Director Martin Scorsese has once again proved (to me, at least) that he is a fearless director who possesses endless versatility. Whether it's a biblical epic or a gangster shoot 'em up, Scorsese seems to live and breathe cinema.
The Age of Innocence is no different.
Newland Archer (Daniel Day-Lewis) and Ellen Olenska (Michelle Pfeiffer) are two very compatible people who can't live happily ever after because they fall in love in the wrong time and wrong place. However, Archer is engaged to the young, traditional May Welland (Winona Ryder) and the Countess Olenska is contemplating a socially unacceptable divorce from her Polish husband.
What results is an aesthetically gorgeous feast and a compelling and lightly satirical look at the romance and drama of those who dwell in the gossipy obstacles courses of New York high society of the late 1800s.
And, not to mention, Daniel Day-Lewis, in this film in particular, is incredibly handsome. I thought of how well he is able to wear the period garb in this film and how attractive he made those insane, flamboyant costume pieces in Gangs of New York look. If I were a man, I would want Daniel Day-Lewis' physique. Just sayin'.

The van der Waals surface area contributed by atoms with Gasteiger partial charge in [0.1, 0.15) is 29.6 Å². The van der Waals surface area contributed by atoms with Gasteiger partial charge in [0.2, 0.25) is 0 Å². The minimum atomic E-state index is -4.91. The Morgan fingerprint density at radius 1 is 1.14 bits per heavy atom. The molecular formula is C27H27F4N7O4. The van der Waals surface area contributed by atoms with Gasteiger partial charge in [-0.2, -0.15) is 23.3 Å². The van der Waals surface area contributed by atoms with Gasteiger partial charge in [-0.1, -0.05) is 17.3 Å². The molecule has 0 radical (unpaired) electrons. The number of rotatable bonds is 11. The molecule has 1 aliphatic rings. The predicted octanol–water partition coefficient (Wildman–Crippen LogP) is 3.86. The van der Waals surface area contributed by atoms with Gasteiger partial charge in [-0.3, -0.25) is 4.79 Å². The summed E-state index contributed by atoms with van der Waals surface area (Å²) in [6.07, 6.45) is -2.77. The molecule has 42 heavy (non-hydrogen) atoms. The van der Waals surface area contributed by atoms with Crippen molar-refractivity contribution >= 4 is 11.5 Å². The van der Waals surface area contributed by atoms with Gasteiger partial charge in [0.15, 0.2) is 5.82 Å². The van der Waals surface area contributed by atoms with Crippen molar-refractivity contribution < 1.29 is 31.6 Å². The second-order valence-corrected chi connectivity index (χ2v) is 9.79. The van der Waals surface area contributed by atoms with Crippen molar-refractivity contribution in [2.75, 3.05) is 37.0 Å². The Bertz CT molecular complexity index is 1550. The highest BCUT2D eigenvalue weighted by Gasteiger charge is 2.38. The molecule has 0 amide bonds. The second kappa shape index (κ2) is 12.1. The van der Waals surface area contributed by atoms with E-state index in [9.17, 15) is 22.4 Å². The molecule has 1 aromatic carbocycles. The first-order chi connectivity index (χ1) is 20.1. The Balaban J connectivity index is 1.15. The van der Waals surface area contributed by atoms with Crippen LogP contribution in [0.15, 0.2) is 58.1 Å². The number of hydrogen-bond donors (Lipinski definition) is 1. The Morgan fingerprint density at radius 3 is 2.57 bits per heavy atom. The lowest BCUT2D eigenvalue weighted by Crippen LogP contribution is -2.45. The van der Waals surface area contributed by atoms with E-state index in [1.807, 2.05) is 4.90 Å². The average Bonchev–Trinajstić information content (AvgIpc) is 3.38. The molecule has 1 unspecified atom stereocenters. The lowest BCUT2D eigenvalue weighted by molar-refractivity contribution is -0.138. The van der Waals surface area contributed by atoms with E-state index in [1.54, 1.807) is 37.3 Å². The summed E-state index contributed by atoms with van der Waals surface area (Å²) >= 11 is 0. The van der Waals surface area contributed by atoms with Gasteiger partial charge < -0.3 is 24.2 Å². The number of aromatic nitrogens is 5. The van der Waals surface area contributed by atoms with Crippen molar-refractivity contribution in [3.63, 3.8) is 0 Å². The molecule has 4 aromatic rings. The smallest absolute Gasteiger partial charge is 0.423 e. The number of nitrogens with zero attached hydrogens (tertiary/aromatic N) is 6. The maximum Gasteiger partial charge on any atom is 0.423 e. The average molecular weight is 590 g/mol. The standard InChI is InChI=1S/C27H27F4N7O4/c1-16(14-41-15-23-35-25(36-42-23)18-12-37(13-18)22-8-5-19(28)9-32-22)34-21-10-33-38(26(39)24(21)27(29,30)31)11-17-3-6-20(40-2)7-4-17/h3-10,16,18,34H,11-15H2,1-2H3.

Just looking at this picture reminds me of the electricity between Close and Malkovich. What chemistry.But as I watched The Age of Innocence, I was reminded of another period film (and Pfeiffer flick), Dangeorus Liaisons, directed by Stephen Frears. Frears, for the most part, is almost as versatile as Scorsese but doesn't seem to get the same level of undivided attention.
In Dangerous Liaisons, you have John Malkovich, fearlessly and successfully tearing through a conventional lothario role with his unconventioinal looks. And that impeccable last shot of Glenn Close is simply haunting.
While The Age of Innocence takes place a century later in an entirely different continent, there is the same discreet, hush-hush mentality regarding uncontrollable feelings that deviate from the norm. Yet, strangely enough, everything feels so much more liberated in Dangerous Liaisons. Perhaps that's due to the naturally manipulative nature to the characters in Dangerous Liaisons, in contrast to the characters in The Age of Innocence, who, deep down, just want to do the right thing.
I personally prefer The Age of Innocence, yet I also adore the exciting games played in Dangerous Liaisons, despite the fact that the film does feel too theatrical at times. These films would accompany each other well in a double feature.
So, which film do you prefer: The Age of Innocence or Dangerous Liaisons and why?